One-Eyed Man and Other Stories, by Geoffrey Craig

I promise to follow in the next few days with the final segment of my First Democracy review, but first a change of pace. The following review of Geoffrey Craig’s new collection of stories is by Sandy Raschke at Small Press Book Review. A few years ago, when I was managing editor at New Works Review, I had the pleasure of editing one of these stories, “Morocco,” which I still remember with some vividness, if that tells you anything.  I have previously reviewed his novel, Scudder’s Gorge, on this blog. Beyond that, I refer you to Raschke’s review:

One-Eyed Man and Other Stories by Geoffrey Craig, Golden Antelope Press, 300 pgs, ISBN: 978-1-936135-57-8. $21.95, paperback.

Geoffrey Craig’s new short story collection contains twenty-one stories, all of them an insightful look into the human condition. The book is divided into five sections, each with four to five stories. Most concern the lives of minorities—Latino and African-American, and one segment, The Carmichael stories, which have previously been published in Calliope, are about the descendants of Swedish immigrants. The one stand alone story, “Morocco,” lingered a long while after I finished it.

The Blue Heron Lake stories are about a community of Latino workers within the general population and how one, Pedro Sanchez, rises to prominence and becomes the mayor. When, in the story “Upheaval,” he suggests making Blue Heron Lake a sanctuary city, all hell breaks loose. After various threats and a “no” vote by the Council, Pedro thinks seriously about resigning and moving away, but then with the help of his wife, decides to stay and fight another day for what he believes is right.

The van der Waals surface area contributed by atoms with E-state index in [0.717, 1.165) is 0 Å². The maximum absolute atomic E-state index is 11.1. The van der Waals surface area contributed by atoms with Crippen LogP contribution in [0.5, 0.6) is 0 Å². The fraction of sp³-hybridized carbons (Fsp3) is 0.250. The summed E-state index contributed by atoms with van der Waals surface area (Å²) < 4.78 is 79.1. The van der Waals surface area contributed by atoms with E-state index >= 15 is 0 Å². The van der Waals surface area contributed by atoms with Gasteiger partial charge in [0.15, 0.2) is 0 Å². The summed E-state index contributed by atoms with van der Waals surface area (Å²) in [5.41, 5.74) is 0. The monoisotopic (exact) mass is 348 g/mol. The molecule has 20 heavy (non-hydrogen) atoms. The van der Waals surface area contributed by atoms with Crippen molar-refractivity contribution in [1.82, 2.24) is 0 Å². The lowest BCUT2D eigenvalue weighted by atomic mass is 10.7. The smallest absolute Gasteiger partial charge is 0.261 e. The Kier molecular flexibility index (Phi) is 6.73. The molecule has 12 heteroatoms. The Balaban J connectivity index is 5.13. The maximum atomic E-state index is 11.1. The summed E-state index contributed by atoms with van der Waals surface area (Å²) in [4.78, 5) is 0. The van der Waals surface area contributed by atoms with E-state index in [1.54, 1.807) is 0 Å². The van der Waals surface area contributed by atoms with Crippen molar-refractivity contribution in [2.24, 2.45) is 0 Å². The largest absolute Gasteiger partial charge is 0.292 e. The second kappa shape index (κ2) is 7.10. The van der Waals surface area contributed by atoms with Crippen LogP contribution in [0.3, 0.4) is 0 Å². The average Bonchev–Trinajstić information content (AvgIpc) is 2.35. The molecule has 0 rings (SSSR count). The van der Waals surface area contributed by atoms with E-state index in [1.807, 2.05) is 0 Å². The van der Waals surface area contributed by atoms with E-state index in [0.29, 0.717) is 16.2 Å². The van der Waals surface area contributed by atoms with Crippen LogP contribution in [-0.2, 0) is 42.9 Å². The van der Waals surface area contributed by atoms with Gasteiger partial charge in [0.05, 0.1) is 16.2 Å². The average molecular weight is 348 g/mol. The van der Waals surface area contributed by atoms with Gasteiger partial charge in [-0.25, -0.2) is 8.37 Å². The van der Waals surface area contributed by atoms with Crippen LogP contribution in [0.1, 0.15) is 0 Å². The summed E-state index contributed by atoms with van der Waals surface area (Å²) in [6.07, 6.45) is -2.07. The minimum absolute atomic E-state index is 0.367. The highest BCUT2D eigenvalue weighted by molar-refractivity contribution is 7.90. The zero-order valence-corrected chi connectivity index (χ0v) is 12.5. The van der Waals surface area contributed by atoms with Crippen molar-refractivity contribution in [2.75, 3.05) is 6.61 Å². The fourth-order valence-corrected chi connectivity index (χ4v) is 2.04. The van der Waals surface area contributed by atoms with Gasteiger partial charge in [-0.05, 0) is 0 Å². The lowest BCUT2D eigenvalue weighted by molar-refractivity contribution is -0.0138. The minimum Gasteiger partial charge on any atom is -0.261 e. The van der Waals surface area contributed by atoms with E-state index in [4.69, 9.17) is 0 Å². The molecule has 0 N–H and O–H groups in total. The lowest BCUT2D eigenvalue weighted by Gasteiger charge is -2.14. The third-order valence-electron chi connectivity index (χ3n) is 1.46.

The Brandon Forsythe segment is about a young African-American man who is wrongly convicted of a crime. When he is released from prison, he can’t find work and ends up in a drug ring, eventually rising to the position of drug lord. Then he has an epiphany and after the death of his beloved wife from cancer, slowly transitions into a legitimate business person and philanthropist.

The Snake stories are about a struggling black family in South Carolina and follow them over a period of twenty years, from 1919 to 1933. It is the period of the KKK, lynching and burning, and Craig deftly reveals how hard it is to survive amid a “Whites Only” policy.

In the story, “Lying in Wait,” the narrator and his wife, Mary, find one of their children bitten by a snake; they rush him into town to be treated—and are refused service at the hospital. They are told to take the boy to the “Negro” part of town where there “might be” a doctor. Unfortunately, the boy dies just as they reach the “Negro” doctor’s office and the narrator compares his child’s death to the lynching of his brother James shortly after he returned from Europe after World War I.

“Morocco” is about two women, bunkmates on a freighter to Morocco. One woman, Abigail, has lost her entire family in a terrible house fire; the other, Tracy, is a hip young woman, who likes to smoke marijuana, but is grieving over the end of her last relationship, of which there have been many and never successful. The two women, a generation apart, at first don’t understand each other, but eventually lift the veils of their own disappointments and sorrows and end up visiting Morocco together, where they develop a bond after rescuing a little boy being carried out to sea.

In these stories, Geoffrey Craig has woven a rich tapestry of narrative and dialogue, to create three-dimensional characters, who reveal their strengths, weaknesses, their triumphs and failures, each within its own historical capsule of place and time. This collection spotlights Craig’s growing talents as a writer and the depths of his understanding of the American character.